Published November 10, 2012 | By articles
No, Virginia, the 2012 Election’s Hyperpartisanship Will Not Last Forever
Independent’s Eye by Joe Gandelman
DEAR COLUMNIST: I am 13 years old and in the 8th grade.
“Some of my friends say America will never be able to put back together after the highly divisive Presidential election and that due to hyperpartisanship people will never work together to solve our problems. They say it’s getting almost impossible. Papa says if you hear people say it on TV, in newspapers and on blogs then it must be so. Please tell me the truth: can America truly get together after this election? Can there ever be a change that takes place that could move our country towards real problem-solving, or is this as “good” as it can get?
285 Quintessential Ave., Any City, USA
Virginia, your friends are wrong. As someone who writes this column, loved political science at Colgate, monitors political shows on radio and TV, and who spends hours surfing the internet to edit and write my centrist blog The Moderate Voice, I know how easy it is to get swept up by the early 21st century’s rages, passions and melodrama.
You and your friends are picking up the fact that our politics no longer resemble the kind of politics that made America great — where consensus and compromise were virtues and where politicians perhaps begrudgingly acknowledged the importance of truth and could not blatantly and intentionally ignore it. You’re picking up on the tone of our political culture where rudeness, boorishness and aggressiveness are perceived by some as being intelligent. Our political culture has shifted, but just as things shift, they can re-shift — and it is in the power of you and other young people to do it.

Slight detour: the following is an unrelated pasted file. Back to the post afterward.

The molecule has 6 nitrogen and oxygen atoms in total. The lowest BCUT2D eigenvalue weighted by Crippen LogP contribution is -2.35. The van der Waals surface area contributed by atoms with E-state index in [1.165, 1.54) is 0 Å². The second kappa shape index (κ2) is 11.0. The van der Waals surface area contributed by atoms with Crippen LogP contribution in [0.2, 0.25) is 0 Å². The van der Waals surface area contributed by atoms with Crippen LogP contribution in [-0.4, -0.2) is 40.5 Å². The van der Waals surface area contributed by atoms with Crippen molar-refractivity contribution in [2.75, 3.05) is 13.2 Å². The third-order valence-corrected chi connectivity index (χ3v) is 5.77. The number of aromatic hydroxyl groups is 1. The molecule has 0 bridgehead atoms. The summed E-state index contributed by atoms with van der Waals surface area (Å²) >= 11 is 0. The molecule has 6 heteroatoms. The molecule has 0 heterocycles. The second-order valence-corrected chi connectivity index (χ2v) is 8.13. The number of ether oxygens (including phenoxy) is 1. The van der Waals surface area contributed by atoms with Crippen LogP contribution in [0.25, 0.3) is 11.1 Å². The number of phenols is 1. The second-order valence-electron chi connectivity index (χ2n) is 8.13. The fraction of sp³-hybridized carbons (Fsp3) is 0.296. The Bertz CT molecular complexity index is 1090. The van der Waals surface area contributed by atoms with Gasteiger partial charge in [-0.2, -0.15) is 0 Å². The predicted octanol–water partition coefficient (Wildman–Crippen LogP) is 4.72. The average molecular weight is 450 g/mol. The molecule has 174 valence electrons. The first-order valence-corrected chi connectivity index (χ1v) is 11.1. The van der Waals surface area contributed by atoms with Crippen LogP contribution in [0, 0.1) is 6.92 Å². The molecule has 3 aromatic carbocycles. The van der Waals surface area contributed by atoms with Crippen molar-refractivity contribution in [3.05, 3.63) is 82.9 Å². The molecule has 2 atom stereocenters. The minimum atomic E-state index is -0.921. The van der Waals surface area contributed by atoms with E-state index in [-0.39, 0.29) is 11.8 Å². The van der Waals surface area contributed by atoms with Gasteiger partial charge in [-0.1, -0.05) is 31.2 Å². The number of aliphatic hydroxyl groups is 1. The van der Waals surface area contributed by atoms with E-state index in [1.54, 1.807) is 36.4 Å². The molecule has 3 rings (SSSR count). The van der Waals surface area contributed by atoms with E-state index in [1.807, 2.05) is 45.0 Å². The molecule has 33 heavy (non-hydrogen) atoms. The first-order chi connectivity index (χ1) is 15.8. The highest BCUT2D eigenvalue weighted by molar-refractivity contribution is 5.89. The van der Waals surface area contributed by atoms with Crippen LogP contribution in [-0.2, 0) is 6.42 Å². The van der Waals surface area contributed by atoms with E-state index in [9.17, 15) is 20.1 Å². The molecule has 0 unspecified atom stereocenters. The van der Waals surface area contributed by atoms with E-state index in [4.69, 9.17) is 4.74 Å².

Go back into American history and you’ll find many examples of times when compromise — two principled parties or politicians giving a little, then taking a little to come up with something for the common good that’s supported by more than a power-play faction of people — was a virtue. Legislator and former Secretary of State Henry Clay, Sr. (April 12, 1777 – June 29, 1852) was even called “The Great Compromiser” for his role in the 1820 Missouri Compromise. Partisans known for compromise today face primaries and are replaced by hyperpartisans.